April 15, 2024
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Parashat Bo

The two prophets, Yirmiyahu and Yechezkel, were contemporaries of each other, active before and after the destruction of Bayit Rishon, the First Temple. Although living at the same time, they did not live in the same place. Yirmiyahu lived in Eretz Yisrael, while the younger Yechezkel dwelled in the land of the Diaspora, Bavel. However, both lived through great historical events, some of which they witnessed themselves. For this reason, we read Yechezkel’s prophecy of Egypt’s impending destruction brought on by the Babylonian invasion of their land as last week’s haftarah, and Yirmiyahu’s nevuah regarding the same event for this week’s haftarah.

When studying the two prophecies, one might be tempted to assume that they are almost interchangeable and that either one could have been chosen as the prophetic reading to accompany either of the two parshiot, Va’era or Bo. But that is not so. For, although the two nevi’im describe the same historical event, i.e., the imminent collapse of the great Egyptian empire, and although they both detail its destruction, they do not focus on the exact same thing. In last week’s haftarah, Yechezkel’s message described the physical ruin that would come to the land of Egypt. He describes the “fate” that would befall the land itself, saying that the land would become “destroyed and waste,” warning that neither the “foot of man nor that of a beast” would pass through the land. He continues his message by predicting that Egypt would become the most desolate of all places and its cities would remain in ruins for 40 years. The choice of this prophecy to serve as the haftarah for the parsha of Va’era, therefore, is quite fitting, for these descriptions correspond well to the condition of the land in Moshe’s time after the plagues were visited upon Egypt, something that is described in the parsha itself.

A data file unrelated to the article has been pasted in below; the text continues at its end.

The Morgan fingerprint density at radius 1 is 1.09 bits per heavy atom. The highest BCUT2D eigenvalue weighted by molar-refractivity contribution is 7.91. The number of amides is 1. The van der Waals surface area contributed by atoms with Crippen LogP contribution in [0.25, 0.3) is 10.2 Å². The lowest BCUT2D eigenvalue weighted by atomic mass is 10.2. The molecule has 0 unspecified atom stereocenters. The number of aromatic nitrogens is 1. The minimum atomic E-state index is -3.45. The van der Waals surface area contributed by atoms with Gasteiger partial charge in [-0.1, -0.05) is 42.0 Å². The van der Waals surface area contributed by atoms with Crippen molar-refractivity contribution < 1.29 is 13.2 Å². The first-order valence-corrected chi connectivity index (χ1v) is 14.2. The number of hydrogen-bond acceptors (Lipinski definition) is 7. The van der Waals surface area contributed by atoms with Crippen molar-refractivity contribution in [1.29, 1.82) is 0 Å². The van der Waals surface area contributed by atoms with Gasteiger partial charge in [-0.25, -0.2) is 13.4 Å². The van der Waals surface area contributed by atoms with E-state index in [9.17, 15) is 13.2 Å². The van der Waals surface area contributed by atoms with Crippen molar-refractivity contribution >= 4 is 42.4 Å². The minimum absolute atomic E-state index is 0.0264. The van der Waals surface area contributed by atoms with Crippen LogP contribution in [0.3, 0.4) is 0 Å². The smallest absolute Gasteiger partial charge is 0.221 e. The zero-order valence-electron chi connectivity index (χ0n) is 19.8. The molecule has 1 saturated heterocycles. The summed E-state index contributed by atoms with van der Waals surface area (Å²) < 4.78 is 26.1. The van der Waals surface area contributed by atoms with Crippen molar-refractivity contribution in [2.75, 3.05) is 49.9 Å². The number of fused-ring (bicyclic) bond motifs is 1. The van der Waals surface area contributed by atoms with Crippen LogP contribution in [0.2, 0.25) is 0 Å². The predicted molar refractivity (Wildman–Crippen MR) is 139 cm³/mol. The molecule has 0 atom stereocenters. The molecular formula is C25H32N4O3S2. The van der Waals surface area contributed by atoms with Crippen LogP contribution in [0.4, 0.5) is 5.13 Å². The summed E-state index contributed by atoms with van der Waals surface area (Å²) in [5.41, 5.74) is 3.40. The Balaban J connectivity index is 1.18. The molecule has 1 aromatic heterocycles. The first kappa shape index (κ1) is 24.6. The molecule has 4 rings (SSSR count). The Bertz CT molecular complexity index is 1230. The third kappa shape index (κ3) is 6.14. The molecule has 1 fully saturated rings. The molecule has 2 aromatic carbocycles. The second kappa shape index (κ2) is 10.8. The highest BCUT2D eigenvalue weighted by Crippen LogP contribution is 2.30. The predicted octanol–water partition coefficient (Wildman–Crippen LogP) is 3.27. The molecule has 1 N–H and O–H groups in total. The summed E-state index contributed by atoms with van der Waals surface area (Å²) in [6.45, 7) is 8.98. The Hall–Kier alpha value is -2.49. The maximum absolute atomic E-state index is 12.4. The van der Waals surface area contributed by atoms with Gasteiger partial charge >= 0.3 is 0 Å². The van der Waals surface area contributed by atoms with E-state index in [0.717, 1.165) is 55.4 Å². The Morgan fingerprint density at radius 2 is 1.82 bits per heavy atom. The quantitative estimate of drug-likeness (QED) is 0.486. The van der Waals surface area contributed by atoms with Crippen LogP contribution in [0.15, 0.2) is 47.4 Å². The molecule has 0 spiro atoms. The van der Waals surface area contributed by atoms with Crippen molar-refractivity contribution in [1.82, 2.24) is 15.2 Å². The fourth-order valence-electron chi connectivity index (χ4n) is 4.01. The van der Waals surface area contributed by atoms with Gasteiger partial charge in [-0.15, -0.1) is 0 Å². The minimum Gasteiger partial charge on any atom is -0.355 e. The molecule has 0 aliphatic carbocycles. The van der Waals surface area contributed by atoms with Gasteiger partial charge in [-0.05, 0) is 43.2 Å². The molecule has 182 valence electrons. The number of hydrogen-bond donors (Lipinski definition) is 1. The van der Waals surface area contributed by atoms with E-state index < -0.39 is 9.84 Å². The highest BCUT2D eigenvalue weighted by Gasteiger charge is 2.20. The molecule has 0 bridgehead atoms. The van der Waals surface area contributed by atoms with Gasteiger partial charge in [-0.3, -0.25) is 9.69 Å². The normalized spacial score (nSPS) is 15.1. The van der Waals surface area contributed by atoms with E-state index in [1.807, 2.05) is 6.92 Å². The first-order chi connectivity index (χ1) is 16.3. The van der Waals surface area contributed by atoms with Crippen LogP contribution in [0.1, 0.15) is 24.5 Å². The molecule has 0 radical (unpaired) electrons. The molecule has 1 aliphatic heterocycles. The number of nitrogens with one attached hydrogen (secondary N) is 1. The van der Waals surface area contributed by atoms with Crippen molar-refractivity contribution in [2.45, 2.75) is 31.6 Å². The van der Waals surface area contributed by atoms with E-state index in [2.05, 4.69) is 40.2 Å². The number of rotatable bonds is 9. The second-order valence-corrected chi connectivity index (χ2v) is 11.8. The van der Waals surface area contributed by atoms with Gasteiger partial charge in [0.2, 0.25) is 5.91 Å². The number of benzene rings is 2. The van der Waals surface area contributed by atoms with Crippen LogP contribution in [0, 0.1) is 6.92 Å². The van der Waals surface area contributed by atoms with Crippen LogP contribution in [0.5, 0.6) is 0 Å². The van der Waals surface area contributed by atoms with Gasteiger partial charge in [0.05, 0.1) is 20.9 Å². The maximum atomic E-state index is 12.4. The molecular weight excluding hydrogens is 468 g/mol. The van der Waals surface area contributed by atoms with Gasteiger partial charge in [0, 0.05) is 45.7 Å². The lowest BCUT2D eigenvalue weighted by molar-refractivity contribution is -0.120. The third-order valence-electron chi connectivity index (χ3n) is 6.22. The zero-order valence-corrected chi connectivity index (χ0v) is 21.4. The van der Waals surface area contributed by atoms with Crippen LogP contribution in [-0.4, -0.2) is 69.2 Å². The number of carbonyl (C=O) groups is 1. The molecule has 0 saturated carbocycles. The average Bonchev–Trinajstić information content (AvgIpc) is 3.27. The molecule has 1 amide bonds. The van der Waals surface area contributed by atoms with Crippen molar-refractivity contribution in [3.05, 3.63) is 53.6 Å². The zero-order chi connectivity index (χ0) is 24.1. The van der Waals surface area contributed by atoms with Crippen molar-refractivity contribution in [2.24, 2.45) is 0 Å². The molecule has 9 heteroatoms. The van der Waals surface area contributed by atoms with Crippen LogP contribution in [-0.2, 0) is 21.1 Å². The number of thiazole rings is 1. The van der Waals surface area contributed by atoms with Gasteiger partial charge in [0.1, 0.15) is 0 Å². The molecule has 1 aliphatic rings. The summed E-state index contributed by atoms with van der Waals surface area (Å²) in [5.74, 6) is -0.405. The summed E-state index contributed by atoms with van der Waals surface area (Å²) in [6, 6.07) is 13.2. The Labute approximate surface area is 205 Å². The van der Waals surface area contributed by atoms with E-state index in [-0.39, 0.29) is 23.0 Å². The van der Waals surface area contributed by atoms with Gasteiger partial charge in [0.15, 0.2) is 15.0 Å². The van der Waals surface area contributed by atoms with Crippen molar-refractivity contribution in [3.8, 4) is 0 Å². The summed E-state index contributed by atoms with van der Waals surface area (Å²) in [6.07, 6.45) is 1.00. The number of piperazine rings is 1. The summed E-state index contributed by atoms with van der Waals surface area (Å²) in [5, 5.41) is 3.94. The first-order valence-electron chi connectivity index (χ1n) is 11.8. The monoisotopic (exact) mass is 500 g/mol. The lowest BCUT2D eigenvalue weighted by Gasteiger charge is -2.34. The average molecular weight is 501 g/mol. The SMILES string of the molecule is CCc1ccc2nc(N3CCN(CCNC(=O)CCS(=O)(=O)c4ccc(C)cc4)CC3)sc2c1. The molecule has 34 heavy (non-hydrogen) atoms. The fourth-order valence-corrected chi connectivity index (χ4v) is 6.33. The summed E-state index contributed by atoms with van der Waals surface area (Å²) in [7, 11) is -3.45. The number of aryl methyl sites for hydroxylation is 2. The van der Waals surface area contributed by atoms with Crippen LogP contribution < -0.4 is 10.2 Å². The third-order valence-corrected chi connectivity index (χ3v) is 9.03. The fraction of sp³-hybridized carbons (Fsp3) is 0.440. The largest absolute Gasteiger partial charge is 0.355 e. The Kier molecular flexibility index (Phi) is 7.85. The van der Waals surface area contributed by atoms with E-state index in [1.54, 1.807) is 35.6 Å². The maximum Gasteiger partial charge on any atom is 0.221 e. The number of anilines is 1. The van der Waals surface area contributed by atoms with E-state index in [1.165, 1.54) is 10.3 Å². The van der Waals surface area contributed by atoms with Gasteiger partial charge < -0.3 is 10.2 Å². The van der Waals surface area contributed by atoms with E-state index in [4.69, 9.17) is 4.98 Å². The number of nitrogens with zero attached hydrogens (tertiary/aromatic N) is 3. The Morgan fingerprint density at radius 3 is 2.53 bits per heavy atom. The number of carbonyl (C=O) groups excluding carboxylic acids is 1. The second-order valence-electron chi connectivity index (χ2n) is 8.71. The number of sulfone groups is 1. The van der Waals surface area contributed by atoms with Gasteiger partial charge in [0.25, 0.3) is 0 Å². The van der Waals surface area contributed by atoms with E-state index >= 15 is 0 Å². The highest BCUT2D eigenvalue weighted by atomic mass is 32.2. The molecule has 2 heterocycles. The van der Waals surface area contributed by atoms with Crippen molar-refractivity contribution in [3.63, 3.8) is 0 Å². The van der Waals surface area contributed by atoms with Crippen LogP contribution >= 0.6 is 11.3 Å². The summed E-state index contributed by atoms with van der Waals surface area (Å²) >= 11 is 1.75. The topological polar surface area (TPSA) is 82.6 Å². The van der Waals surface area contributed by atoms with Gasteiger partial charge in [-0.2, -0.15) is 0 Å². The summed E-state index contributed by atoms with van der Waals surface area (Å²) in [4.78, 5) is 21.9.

This week’s message, in contrast, centers about the crumbling power of the once-all-powerful Egyptian empire. Yirmiyahu turns his attention to the humiliating defeat of Pharaoh’s military which, he predicts, will flee from the enemy in such panic that the fighters will stumble over each other in their attempt to escape. Here too, we can suggest a possible connection to our parsha that Chazal saw, convincing them to establish this 49th perek in Sefer Yirmiyahu as a fitting haftarah for Parshat Bo. Besides comparing the number of Babylonian soldiers arrayed against Egypt as being as numerous as locust, the very plague that opens this week’s Torah reading, the description of the collapse of Egyptian power parallels the story in the parsha where the culmination of Hashem’s punishments led to the surrender of Par’oh to God’s commands. For the first time, Egypt’s great power is challenged and defeated as the Egyptian slave labor overcomes the empire’s military might and begins the eventual weakening of the Egyptian state.

And, finally, the closing verses of the selection, pesukim that predict the return of Israel to her land and the guarantee of their survival despite difficult challenges, remind us that the parsha also includes Israel’s exodus from Egypt and the start of the people’s journey of return to the land of their ancestors.

In summation, we need to better study our past in order to get a glimpse of our future. Often, our haftarah readings echo events of the past; often, they point to our yet-to-be future.


Rabbi Neil Winkler is the rabbi emeritus of the Young Israel Fort Lee and now lives in Israel.

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